If Michael Barone is right (as Joe suggested below) and the time is ripe for some sort of immigration omnibus bill, I hope some consideration--some deep consideration--will be given to the work of Victor Davis Hanson in this piece from the Claremont Review of Books and elsewhere. He is the only author I have seen who seems to grasp the fullness of the human problem at the heart of the immigration debate. And he’s not afraid of the tough questions or the tough answers. For example:
In some sense, guest workers are far more destabilizing than a one-time amnesty. The former constantly enlarges the number of exploited and soon to be disillusioned aliens; the latter ends it. The prohibition of bilingual government documents and services, and of a racially chauvinistic and separatist curriculum in our schools and universities, would also send a powerful message that one should not come north unless he is willing to become a full-fledged American in every linguistic, cultural, and political sense of the word.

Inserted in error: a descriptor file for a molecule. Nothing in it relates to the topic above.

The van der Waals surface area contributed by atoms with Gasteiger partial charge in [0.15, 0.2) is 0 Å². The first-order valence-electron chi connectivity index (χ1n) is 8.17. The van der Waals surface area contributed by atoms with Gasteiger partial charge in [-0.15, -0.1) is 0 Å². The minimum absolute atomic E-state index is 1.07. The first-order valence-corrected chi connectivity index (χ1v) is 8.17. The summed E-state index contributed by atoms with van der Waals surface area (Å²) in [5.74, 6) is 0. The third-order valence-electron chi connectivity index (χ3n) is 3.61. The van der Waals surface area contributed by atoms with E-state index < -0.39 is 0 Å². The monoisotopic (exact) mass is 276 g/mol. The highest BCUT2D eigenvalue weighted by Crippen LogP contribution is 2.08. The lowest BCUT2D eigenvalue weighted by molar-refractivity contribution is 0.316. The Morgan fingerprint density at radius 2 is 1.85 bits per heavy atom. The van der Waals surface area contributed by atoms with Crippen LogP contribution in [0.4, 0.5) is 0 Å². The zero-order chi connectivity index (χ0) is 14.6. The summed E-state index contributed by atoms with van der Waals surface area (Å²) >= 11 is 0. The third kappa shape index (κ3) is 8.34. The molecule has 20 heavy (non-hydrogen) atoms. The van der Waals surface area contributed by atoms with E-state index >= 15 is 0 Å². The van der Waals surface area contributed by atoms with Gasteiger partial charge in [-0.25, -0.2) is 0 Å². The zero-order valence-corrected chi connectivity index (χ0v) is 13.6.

In other words, he wonders if amnesty--though hugely unpopular--isn’t in reality a better solution than an on-going "guest worker" program because "guest worker" would only extend and exaccerbate the problems associated with illegal immigration. Of course, we would have to be serious about the amnesty being a one-time thing and the border would have to be tightened up in a serious way first. Hanson takes seriously the need to assimilate immigrants in a way that few other commentators have. If you haven’t looked as his work on this subject, you should. As I recall, he also had a great essay published on this subject awhile ago in Hillsdale College’s Imprimis.
Update: Yes, he did. Here it is.